With fantasy football right around the corner, I’ve been asked by several folks how a fantasy football auction drafts work. So, here’s my play-by-play. Ask questions, challenge points. I’ll use ESPN as my example, as I find it to be the smoothest option so far. My personal preference is a keeper auction draft with PPR (point per reception) scoring, but your examination of your own league’s scoring system and rules for additions, injured players, etc. is crucial. [Quick note on terminology for those new to the game: a keeper draft allows you to draft someone for a value that extends beyond one season; an auction will be explained shortly; PPR scoring benefits those players who don’t necessarily score a lot of touchdowns but are crucial to their team’s success in receptions.]
I remember walking into my first auction draft and feeling some of the same emotions I had walking into my first school dance. Does everyone else know how this works? Some of this is going so fast… and some of it is really slow! How can I…? What should I….? Is someone going to explain all of this to me?
I still get a rush of excitement when I’m drafting against my friends. Some of the leagues include guys I’ve been drafting against for years, but by the time I get around to those drafts in late August and early September, I’ve drafted fifty-plus teams. As I’ve admitted before, I can’t keep up with all of the pre-real draft teams the way I used to, but I still find the give-and-take of the draft to be one of the most fun parts. Sure, pulling off a good trade to win the league is awesome, but most of your league mates will cautiously sit on their hands rather than “go big or go home.”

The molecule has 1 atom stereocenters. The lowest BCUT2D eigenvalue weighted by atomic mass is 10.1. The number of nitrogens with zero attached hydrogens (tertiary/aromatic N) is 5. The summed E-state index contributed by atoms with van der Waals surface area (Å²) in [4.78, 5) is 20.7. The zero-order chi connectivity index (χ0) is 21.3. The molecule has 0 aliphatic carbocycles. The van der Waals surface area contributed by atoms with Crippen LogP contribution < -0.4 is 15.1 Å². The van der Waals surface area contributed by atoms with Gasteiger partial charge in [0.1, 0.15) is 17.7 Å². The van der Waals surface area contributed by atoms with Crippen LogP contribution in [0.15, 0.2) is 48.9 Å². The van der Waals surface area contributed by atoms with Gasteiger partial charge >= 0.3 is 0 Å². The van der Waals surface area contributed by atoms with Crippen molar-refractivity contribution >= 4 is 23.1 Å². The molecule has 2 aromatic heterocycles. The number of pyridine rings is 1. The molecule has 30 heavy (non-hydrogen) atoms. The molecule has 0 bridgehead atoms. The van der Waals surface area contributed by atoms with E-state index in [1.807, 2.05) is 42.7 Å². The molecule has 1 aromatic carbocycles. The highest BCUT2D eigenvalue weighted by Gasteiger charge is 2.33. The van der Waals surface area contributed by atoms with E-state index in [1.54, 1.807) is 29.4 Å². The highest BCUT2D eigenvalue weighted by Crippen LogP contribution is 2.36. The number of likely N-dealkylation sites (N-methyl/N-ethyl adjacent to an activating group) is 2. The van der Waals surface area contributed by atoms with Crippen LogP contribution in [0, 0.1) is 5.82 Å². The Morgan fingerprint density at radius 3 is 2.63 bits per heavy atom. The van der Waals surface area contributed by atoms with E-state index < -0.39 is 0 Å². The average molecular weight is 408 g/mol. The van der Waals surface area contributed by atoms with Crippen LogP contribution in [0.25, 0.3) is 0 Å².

So here are my thoughts on an auction draft, which sounds risky to those who’ve only ever drafted via snake before. But you have to get out there and bust a move. Otherwise, you’re going to end up sitting on the other side of the cafeteria, wondering why that cute guy/girl never met you halfway and asked you to dance. Seriously, was that actually any fun?
Everything about an auction works the same way in a snake prior to the draft. You can pre-adjust your auction values per player, just like you could pre-rank your players in case you won’t be available for the draft. You should be exploring different experts suggestions about how much to pay per player, and what positions have scarcity or abundance. You can practice through mock drafts or public drafts the types of strategies you might use. But unlike a snake draft, where you’re elevated or condemned based on the predetermined order of your draft (either by league decision or computer randomization), EVERYONE has an equal shot at every player because the budget is the same for everyone (usually $200 per team).
The team itself… is pretty much the same: depending on how you want to load up on players, you’ll spend more money. But if the league is a keeper league, you’re considering how your pick value (or auction value) relates to what you’ll have to surrender the following year. Say that Player A is considered to be a top pick in 2012 but has a terrible year or gets injured, and his draft stock plummets. If you drafted him in the first round or paid $50 for him in 2012, but you could get him in the 4th round or pay $25 for him in 2013, his value is altered. (See: Adrian Peterson 2012 vs. 2013.)